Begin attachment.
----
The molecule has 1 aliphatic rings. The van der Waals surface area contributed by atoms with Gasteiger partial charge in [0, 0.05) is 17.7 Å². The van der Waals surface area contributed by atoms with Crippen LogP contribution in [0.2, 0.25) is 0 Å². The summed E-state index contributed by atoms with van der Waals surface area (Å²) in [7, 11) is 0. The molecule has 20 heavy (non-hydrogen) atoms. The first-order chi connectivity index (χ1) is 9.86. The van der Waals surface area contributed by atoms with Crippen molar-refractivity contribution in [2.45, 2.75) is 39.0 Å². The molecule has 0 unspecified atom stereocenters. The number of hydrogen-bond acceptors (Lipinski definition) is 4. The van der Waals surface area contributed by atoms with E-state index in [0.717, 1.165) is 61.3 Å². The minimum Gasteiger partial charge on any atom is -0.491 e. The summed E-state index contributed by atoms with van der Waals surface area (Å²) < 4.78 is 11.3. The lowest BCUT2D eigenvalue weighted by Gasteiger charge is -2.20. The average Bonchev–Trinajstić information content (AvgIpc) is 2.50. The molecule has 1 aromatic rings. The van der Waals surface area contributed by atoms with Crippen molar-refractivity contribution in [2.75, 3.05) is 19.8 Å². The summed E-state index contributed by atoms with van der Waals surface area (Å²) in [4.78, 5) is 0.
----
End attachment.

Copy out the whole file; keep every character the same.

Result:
The molecule has 1 aliphatic rings. The van der Waals surface area contributed by atoms with Gasteiger partial charge in [0, 0.05) is 17.7 Å². The van der Waals surface area contributed by atoms with Crippen LogP contribution in [0.2, 0.25) is 0 Å². The summed E-state index contributed by atoms with van der Waals surface area (Å²) in [7, 11) is 0. The molecule has 20 heavy (non-hydrogen) atoms. The first-order chi connectivity index (χ1) is 9.86. The van der Waals surface area contributed by atoms with Crippen molar-refractivity contribution in [2.45, 2.75) is 39.0 Å². The molecule has 0 unspecified atom stereocenters. The number of hydrogen-bond acceptors (Lipinski definition) is 4. The van der Waals surface area contributed by atoms with E-state index in [0.717, 1.165) is 61.3 Å². The minimum Gasteiger partial charge on any atom is -0.491 e. The summed E-state index contributed by atoms with van der Waals surface area (Å²) < 4.78 is 11.3. The lowest BCUT2D eigenvalue weighted by Gasteiger charge is -2.20. The average Bonchev–Trinajstić information content (AvgIpc) is 2.50. The molecule has 1 aromatic rings. The van der Waals surface area contributed by atoms with Crippen molar-refractivity contribution in [2.75, 3.05) is 19.8 Å². The summed E-state index contributed by atoms with van der Waals surface area (Å²) in [4.78, 5) is 0.